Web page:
Reference Guide Correction
Description of change:
Add this clause after "..the life of the building": "and is within the contiguous limits of the campus where the applicable project is located."
Campus Applicable
No
Internationally Applicable:
No
2/12/2009
LEED Interpretation
Inquiry:

Lot Area: 4,997,925 SF Lot Coverage: 72,560 SF In this particular situation, the local zoning requires that we maintain 95% open space. 95% increased by 25% (.95*1.25) = Open space requirement of 118.75%. This is impossible. If we were to perform the converse calculation and educe the maximum lot coverage amount by 25%, (75% of 5% = 3.75%.) On a lot of 4,997,925 sf, the maximum coverage allowed by zoning regulations would be 249,896 SF. 75% of 249,896 SF (allowable footprint) = 187,422 SF (or 3.75% of 4,997,925 SF (lot area) = 187,422 SF) 72,560 = 1.45% lot coverage of an area of 4,997,925 SF (or the open space is equal to 98.55% of the total lot area.) The very fact that the zoning requirements are so stringent, allowing only 5% development of the natural habitat, and by reducing the footprint further, by an excess of 25%, we maintain that this project accomplishes the intent of this credit (to conserve existing natural areas and restore damaged areas to provide habitat and promote biodiversity). The Fort Ticonderoga Association is dedicated to the preservation and protection of the native vegetation and wildlife in the Lake Champlain Valley. Furthermore, we maintain that at the other end of the spectrum, a lot with a smaller open space requirement, 1% for example, when increased by 25% results in a mere 1.25% requirement,. On a 1000 SF lot, this translates to a requirement shift from 10 SF to 12.5 SF, a nearly negligible difference. As the zoning requirements for open space increase, the credit becomes less possible to achieve. A 50% open space requirement increased by 25% results in 62.5% On a 1000 SF lot, the requirement increases from 500 SF by 125 SF to 625. At a requirement of 80% open space, the 25% increase results in a new requirement of 100%. (No building whatsoever.) Those sites with smaller requirements for open space to begin with are rewarded and those sites with the largest requirement for open space are penalized. Can our project achieve this credit by reducing the maximum allowable footprint by 25% as opposed to increasing the minimum required open space by 25%?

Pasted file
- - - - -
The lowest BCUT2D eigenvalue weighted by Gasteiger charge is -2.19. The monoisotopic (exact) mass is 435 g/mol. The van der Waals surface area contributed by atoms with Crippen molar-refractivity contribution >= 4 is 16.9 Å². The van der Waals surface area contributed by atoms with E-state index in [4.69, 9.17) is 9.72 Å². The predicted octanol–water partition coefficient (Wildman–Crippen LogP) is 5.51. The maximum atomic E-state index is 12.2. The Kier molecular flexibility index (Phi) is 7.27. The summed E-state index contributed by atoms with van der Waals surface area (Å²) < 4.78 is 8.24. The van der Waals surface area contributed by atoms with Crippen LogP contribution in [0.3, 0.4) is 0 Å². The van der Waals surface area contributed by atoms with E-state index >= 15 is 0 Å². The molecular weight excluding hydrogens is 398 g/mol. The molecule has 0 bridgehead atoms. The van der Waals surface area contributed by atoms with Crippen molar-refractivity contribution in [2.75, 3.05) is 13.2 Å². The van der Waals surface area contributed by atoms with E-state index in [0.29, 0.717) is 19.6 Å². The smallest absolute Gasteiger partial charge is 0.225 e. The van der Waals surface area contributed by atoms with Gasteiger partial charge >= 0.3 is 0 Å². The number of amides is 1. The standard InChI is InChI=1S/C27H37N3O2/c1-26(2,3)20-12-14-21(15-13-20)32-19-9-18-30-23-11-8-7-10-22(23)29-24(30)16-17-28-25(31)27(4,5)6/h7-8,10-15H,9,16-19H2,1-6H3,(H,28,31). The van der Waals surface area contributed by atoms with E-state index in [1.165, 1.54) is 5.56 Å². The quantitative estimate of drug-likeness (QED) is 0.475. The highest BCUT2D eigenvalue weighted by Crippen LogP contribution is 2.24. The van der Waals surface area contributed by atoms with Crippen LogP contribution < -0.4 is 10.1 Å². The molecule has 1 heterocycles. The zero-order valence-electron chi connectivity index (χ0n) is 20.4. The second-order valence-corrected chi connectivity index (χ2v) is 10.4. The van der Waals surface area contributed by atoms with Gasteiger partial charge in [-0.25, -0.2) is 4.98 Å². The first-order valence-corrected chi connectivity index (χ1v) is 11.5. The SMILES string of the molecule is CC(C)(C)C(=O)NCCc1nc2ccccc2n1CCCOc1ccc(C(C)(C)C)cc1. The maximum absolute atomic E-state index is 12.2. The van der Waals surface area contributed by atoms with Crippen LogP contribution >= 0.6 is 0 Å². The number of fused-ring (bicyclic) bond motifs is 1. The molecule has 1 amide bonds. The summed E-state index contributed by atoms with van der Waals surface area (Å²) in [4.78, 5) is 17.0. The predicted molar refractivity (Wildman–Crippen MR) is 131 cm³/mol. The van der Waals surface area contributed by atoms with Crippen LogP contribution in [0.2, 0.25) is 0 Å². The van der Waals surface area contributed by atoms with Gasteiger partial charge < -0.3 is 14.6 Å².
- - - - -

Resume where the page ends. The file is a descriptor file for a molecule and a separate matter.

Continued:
Ruling:

The project team is presenting a unique situation in which the local zoning requirements specify maintaining 95% open space on the site. Current credit language excludes sites with greater than 80% zoning requirements, since exceeding the requirement by 25% would mean persevering greater than 100% of the site as open space. The project team believes they meet the intent of the credit requirements by restricting their development footprint to less than 25% of the allowable development space. For a project with 95% open space requirement, this would equate to developing 1.45% of the property. This is an acceptable compliance path for achieving this credit when open space zoning requirements are 80% or greater. The credit submittal documentation should include a copy of the zoning requirements.